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Bill would give gun holders more rights in the workplace

TIFFANY L. PARKS
Special to the Legal News

Published: August 14, 2015

Sen. Joseph Uecker has said the right to meaningful self-protection and recreation should be preserved regardless of where citizens park their vehicles.

To that end, the Loveland Republican has filed a bill into the Ohio General Assembly that would prohibit an employer from discharging or otherwise discriminating against an employee who exercises a constitutional or statutory right within the individual’s private real property or motor vehicle.

Uecker stumped for the measure, Senate Bill 180, before the Senate Civil Justice Committee.

“This legislation includes protecting those exercising their Second Amendment rights,” he said.

“As a former police officer, I understand the possibility of violence exists in simply leaving home to commute to work for many of our constituents. As a sportsman, I also appreciate that law-abiding citizens enjoy hunting before or after work but are burdened with traveling back home first to ensure that their firearms are legally stored.”

Uecker said the state’s laws currently allow employers to “force employees to surrender their Second Amendment rights before they arrive at work by prohibiting them from transporting and storing their firearms in their personal vehicles on an employer’s property.”

As a former business owner, Uecker said he understands the desire to maintain control over business rules and regulations.

“However, the government has long had the power to regulate countless aspects of a business owner’s property use, including signage that must be posted, the width, number and location of exits and entrances, ramp and sidewalk availability to name just a few,” he said.

“It is our duty to uphold constitutional rights above all other interests.”

According to a bill summary, existing Ohio law provides that certain specified acts are unlawful discriminatory practices, including an employer, because of the race, color, religion, sex, military status, national origin, disability, age or ancestry of a person, discharging without just cause, refusing to hire or otherwise discriminating against that person with respect to hire, tenure, terms, conditions or privileges of employment, or any matter directly or indirectly related to employment.

If enacted, SB 180 would make it an unlawful discriminatory practice for an employer to take these adverse employment actions because the person exercised a constitutional or statutory right within the person’s private real property or within a motor vehicle not owned or controlled by the employer, regardless of whether the motor vehicle is located on the employer’s real property.

A “constitutional or statutory right” includes any right prescribed by the U.S. Constitution or the Ohio Constitution, including any fundamental right, or any right granted under any U.S. or Ohio statute.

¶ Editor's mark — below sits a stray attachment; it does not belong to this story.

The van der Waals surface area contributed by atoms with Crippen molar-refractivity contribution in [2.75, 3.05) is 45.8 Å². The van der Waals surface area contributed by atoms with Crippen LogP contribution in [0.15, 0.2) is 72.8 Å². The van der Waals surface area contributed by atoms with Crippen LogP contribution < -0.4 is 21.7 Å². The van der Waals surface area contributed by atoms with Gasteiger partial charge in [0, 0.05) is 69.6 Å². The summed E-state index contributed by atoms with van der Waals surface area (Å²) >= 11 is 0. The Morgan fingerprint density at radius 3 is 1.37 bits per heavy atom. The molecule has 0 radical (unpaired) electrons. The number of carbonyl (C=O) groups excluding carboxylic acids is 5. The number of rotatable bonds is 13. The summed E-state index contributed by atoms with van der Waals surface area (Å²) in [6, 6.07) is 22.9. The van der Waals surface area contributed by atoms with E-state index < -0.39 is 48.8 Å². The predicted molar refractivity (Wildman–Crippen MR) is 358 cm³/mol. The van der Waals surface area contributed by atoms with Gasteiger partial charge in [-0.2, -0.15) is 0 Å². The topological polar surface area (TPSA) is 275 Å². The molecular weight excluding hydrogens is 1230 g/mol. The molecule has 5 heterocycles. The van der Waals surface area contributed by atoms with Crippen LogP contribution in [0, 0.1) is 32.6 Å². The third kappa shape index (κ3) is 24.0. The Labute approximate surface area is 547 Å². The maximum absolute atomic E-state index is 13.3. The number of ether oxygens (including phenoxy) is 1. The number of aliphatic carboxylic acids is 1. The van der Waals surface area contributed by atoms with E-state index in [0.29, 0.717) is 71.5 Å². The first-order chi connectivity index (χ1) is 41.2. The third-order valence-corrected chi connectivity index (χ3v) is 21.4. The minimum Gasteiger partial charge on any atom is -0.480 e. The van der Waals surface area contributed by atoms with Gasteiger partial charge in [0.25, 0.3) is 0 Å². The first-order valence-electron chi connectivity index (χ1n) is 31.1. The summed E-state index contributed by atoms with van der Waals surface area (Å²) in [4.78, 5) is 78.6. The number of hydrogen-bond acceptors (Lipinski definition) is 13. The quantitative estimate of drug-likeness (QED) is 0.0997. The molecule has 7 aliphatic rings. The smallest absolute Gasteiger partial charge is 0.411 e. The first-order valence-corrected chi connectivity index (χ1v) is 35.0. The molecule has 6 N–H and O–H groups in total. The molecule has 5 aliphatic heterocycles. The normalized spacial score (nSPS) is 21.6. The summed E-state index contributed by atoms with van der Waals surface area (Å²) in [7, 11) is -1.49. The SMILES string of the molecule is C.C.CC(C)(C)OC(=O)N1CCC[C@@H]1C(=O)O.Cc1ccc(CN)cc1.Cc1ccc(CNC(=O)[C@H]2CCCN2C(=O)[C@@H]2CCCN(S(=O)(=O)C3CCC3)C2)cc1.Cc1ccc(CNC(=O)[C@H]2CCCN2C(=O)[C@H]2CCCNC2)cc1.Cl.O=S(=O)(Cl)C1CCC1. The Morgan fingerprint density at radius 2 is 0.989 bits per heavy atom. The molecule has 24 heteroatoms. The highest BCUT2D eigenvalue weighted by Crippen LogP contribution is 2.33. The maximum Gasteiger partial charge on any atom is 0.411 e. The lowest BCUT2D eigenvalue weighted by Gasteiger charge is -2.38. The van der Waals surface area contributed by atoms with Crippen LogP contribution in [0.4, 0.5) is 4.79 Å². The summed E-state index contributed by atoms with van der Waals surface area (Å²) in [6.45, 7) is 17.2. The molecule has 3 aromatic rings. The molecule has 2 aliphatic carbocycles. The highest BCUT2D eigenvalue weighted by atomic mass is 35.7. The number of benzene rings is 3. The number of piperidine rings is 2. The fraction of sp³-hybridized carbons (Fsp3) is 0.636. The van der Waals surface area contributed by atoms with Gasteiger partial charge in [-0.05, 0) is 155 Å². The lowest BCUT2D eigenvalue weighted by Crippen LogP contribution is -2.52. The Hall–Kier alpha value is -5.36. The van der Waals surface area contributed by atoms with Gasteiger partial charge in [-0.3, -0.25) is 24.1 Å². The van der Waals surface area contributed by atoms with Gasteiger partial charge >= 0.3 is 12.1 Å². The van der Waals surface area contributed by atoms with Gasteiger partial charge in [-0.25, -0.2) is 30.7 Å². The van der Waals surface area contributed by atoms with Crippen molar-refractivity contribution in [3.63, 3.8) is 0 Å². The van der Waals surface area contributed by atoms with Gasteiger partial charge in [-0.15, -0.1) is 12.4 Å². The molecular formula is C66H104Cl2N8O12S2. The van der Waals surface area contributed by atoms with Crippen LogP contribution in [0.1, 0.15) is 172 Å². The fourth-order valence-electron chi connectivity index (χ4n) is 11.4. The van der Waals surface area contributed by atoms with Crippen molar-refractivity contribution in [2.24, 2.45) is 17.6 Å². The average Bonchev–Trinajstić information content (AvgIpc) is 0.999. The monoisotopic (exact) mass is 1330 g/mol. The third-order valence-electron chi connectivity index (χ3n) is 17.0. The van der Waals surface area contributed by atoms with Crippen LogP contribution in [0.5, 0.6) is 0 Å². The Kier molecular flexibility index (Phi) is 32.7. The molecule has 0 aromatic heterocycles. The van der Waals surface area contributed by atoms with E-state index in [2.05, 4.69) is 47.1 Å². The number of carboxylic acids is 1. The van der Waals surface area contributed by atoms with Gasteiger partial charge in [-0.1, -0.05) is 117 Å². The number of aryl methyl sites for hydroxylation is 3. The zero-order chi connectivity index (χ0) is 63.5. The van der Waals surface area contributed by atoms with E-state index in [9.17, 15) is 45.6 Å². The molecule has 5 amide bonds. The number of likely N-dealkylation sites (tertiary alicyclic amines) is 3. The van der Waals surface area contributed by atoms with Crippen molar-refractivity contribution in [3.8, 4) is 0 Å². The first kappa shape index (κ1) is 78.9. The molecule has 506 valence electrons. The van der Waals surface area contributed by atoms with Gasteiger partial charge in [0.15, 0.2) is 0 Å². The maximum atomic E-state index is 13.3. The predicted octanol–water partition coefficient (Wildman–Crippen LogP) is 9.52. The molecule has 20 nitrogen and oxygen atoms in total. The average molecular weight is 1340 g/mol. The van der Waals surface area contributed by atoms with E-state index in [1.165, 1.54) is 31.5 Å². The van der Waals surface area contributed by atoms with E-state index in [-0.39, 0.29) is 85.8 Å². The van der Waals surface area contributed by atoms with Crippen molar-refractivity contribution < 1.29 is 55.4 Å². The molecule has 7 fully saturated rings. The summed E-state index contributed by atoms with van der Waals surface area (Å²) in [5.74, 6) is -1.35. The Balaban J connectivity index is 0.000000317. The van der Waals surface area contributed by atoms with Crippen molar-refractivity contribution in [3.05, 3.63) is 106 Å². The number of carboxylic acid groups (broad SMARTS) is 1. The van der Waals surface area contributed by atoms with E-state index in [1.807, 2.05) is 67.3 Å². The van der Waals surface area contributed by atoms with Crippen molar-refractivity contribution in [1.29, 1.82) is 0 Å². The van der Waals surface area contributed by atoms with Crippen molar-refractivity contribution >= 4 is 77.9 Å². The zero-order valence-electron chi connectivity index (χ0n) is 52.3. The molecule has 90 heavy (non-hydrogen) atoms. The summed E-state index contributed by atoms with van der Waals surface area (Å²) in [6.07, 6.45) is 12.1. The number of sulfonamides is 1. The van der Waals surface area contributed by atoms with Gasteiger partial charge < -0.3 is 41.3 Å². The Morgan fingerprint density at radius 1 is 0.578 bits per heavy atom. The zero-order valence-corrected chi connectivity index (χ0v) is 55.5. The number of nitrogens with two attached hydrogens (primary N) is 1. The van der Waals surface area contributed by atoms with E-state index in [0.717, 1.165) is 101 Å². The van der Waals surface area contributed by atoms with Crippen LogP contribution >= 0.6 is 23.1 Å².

Under continuing law, any person may file a charge with the Ohio Civil Rights Commission alleging that another person has engaged or is engaging in an unlawful discriminatory practice.

The summary states that in the case of certain specified charges under continuing law — those that allege unlawful discriminatory practices not related to housing — or a charge of an unlawful discriminatory practice created in the bill, the charge must be in writing and under oath and must be filed with the commission within six months of the alleged practice occurring.

The commission may investigate the charge and may initiate further action in accordance with procedures specified in continuing law.

The commission may also conduct a preliminary investigation upon its own initiative relating to those unlawful discriminatory practices in current law or an unlawful discriminatory practice created by the bill.

Although continuing law requires that the commission must first attempt to induce compliance with Ohio’s Civil Rights law through informal methods, if the commission ultimately determines that an unlawful discriminatory practice has occurred, after a hearing the commission may issue an order to remedy the situation, including a cease and desist order or an order requiring back pay, reinstatement or hiring.

Under existing law, a person who violates the Civil Rights Commission law is subject to a lawsuit for damages, injunctive relief or any other appropriate relief.

SB 180 would not amend this provision but, under the bill, an employer who discharges without just cause, refuses to hire or otherwise discriminates against a person with respect to hiring, tenure, terms, conditions or privileges of employment, or any matter related directly or indirectly to employment, because the person exercised a constitutional or statutory right within the person’s private real property or within a motor vehicle may also be subject to a lawsuit.

Uecker said 22 states have enacted legislation similar to SB 180, including neighboring Kentucky.

“Research indicates there are no reports of violence resulting from the Kentucky law since it was enacted in 2005,” he said.

SB 180 is co-sponsored by Sens. Dave Burke, John Eklund, Jay Hottinger, Cliff Hite, Randy Gardner, Kris Jordan and Tom Patton.

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